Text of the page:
Merger Control in Russia

AuthorsGerman Zakharov and Dmitry Domnin

German Zakharov

German Zakharov is a Partner of the Competition/Antitrust and Foreign Direct Investments Practices at ALRUD Law Firm. German supports clients on a wide range of antitrust issues: coordination of merger control transactions with Federal Antimonopoly Service of the Russian Federation (FAS Russia), cartel investigations, advising on distributorship agreements, and analyzing compliance of commercial agreements with antitrust requirements. German represents companies during dawn raids performed by FAS Russia and its territorial subdivisions as well as in court.

Dmitry Domnin

Dmitry Domnin is a Senior Attorney of the Competition/Antitrust and Foreign Direct Investments Practices at ALRUD Law Firm. Dmitry advises on a wide range of antimonopoly issues. His experience includes merger control clearance of global M&A/JV transactions. In addition, Dmitry represents clients during the national security clearance of transactions related to the foreign investments in Russia, including investments in strategic industries. Dmitry has experience in assisting clients during antimonopoly cases, in particular cases on abuse of dominance. Dmitry also has experience in preparation and running mock dawn raids. Dmitry advises clients on the various issues related to the antimonopoly risks of vertical agreements, including risks under the legislation of the Eurasian Economic Union.

1. Legislation and Responsible Authority

The Russian merger control regime is established by Federal Law No. 135-FZ dated July 26, 2006 “On Protection of Competition” (“Competition Law”). Details on merger control procedure and required submissions are provided in various regulations issued by the Russian antimonopoly authority, the Federal Antimonopoly Service (“FAS Russia”). For example, FAS Russia’s Order No. 129 dated April 17, 2008 “On Approval of a Form for Submitting to the Antimonopoly Authority of Information when Filing Applications or Notifications under Articles 27 – 31 of the Competition Law.” In addition, in 2021 FAS Russia published clarifications on merger control rules (“Merger Guidelines”)[1]. While this document is of a non-obligatory nature, applicants are still encouraged to review the Merger Guidelines when analyzing proposed transactions and preparing filings.

In addition to merger control rules, it also is important to analyze a planned transaction from the foreign investment regime perspective, which is established by two primary laws – Federal Law No. 57-FZ dated April 29, 2008 “On the Procedure for Making Foreign Investment into Companies of Strategic Importance for National Defense and State Security” and Federal Law No. 160-FZ dated July 9, 1999 “On Foreign Investments in the Russian Federation.” In 2008, a special body was created to review issues of control by foreign investors: the Government Commission on Monitoring Foreign Investment, chaired by the Russian Prime Minister. Within the process of reviewing such transactions, FAS Russia acts as a supporting authority, analyzing documents submitted by the applicants and providing analytical support to the Government Commission.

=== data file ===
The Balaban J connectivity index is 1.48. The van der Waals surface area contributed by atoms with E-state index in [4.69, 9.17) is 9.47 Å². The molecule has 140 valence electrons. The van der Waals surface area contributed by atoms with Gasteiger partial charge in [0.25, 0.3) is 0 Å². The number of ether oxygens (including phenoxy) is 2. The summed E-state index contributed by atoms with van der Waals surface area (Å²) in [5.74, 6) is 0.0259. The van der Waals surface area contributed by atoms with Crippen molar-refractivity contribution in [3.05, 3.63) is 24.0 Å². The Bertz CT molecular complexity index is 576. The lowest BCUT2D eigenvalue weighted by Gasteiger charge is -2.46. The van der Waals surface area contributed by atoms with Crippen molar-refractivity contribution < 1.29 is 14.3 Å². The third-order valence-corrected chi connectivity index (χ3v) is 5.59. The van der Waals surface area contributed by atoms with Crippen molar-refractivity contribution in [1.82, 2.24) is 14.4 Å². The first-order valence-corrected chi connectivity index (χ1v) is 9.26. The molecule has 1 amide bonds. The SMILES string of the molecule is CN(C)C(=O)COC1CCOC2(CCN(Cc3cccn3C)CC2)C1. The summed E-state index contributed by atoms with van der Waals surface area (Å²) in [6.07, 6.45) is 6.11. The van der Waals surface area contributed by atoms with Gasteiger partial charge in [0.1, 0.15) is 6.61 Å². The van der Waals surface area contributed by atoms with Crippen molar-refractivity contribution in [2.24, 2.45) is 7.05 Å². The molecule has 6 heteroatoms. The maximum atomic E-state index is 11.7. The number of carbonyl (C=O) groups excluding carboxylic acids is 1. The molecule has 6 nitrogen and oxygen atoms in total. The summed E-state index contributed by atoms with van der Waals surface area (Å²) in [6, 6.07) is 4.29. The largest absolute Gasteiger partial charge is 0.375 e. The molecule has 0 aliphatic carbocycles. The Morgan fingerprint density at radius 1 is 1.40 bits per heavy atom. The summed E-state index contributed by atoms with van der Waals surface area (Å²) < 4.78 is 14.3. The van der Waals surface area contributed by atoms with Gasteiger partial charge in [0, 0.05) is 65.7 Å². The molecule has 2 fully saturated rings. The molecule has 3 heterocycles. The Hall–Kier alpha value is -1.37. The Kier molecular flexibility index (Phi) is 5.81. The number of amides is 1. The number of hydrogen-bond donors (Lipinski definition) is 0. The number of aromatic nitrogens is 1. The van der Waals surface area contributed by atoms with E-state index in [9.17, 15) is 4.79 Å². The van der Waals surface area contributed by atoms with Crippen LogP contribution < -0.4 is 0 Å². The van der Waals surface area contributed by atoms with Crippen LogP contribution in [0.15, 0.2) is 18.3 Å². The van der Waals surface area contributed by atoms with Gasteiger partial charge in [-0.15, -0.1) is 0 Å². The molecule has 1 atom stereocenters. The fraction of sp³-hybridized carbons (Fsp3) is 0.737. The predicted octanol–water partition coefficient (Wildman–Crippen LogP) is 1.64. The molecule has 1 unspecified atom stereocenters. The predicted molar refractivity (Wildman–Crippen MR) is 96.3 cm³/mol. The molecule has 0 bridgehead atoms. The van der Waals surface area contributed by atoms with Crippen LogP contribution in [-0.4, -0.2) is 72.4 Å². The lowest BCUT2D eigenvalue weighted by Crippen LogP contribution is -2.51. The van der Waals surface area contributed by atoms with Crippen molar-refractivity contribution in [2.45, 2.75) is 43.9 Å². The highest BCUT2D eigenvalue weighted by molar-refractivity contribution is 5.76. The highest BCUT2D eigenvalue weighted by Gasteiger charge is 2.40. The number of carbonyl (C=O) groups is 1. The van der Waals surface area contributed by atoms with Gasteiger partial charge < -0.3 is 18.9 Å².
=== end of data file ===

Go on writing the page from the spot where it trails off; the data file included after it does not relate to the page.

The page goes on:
Transactions in the banking and financial sectors also may require separate regulatory approvals from the Central Bank of Russia depending on the transaction’s structure.

2 Transactions Subject to Merger Control Rules

All planned transactions must be analyzed by considering both (1) triggering events and (2) filing thresholds. A merger control filing is required if the transaction meets the criteria for a triggering event (2.1 below) and is above the filing thresholds (2.2 below).

2.1 Triggering events (types of transactions subject to review under Competition Law)

  1. Direct acquisitions of shares of a Russian joint-stock company or participatory interest in authorized capital of a Russian limited liability company. This group of triggering events relates to several types of transactions depending on an amount of purchased voting shares (participatory interests). More specifically, the following transactions trigger the merger control procedure:
    • A direct acquisition of more than 25% of shares of a Russian JSC by an acquirer that does not hold any voting shares of the target or holds not more than 25%. For example, an acquirer intends to purchase 30% of company’s shares from a sole shareholder.
    • A direct acquisition of more than 50% of shares of a Russian JSC by an acquirer if it already has not less than 25% and not more than 50% of shares. Referring to the previously described example, the acquirer purchased 30% and one year after decided to increase its stake by acquiring another 30% (60% in total).
    • A direct acquisition of more than 75% of voting shares of a Russian JSC by an acquirer if it already has not less than 50% and not more than 75%. For example, the acquirer decided to increase its stake once again by way of acquiring 30% of shares in addition to the 60% stake that it already has (90% in total).